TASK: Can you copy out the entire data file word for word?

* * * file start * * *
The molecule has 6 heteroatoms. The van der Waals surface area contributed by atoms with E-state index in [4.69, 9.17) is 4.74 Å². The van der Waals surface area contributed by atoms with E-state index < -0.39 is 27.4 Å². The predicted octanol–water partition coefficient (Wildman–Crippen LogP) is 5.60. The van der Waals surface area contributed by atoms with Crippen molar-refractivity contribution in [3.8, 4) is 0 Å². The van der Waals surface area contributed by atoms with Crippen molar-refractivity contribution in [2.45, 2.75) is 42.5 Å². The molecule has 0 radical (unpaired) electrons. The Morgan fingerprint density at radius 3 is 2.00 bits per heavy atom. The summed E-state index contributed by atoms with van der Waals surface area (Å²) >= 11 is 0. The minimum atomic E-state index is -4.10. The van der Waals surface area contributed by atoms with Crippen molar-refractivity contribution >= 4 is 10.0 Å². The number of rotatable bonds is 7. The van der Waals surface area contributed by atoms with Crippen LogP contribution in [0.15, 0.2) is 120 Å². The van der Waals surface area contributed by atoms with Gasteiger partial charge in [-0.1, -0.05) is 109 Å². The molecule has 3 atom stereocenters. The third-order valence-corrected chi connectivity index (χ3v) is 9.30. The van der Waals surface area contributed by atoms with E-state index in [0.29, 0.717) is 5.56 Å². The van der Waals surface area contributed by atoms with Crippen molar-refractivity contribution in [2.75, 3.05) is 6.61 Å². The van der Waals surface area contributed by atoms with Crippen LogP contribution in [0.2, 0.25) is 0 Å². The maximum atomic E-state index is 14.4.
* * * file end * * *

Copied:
The molecule has 6 heteroatoms. The van der Waals surface area contributed by atoms with E-state index in [4.69, 9.17) is 4.74 Å². The van der Waals surface area contributed by atoms with E-state index < -0.39 is 27.4 Å². The predicted octanol–water partition coefficient (Wildman–Crippen LogP) is 5.60. The van der Waals surface area contributed by atoms with Crippen molar-refractivity contribution in [3.8, 4) is 0 Å². The van der Waals surface area contributed by atoms with Crippen molar-refractivity contribution in [2.45, 2.75) is 42.5 Å². The molecule has 0 radical (unpaired) electrons. The Morgan fingerprint density at radius 3 is 2.00 bits per heavy atom. The summed E-state index contributed by atoms with van der Waals surface area (Å²) >= 11 is 0. The minimum atomic E-state index is -4.10. The van der Waals surface area contributed by atoms with Crippen molar-refractivity contribution >= 4 is 10.0 Å². The number of rotatable bonds is 7. The van der Waals surface area contributed by atoms with Crippen LogP contribution in [0.15, 0.2) is 120 Å². The van der Waals surface area contributed by atoms with Gasteiger partial charge in [-0.1, -0.05) is 109 Å². The molecule has 3 atom stereocenters. The third-order valence-corrected chi connectivity index (χ3v) is 9.30. The van der Waals surface area contributed by atoms with E-state index in [0.29, 0.717) is 5.56 Å². The van der Waals surface area contributed by atoms with Crippen molar-refractivity contribution in [2.75, 3.05) is 6.61 Å². The van der Waals surface area contributed by atoms with Crippen LogP contribution in [0.2, 0.25) is 0 Å². The maximum atomic E-state index is 14.4.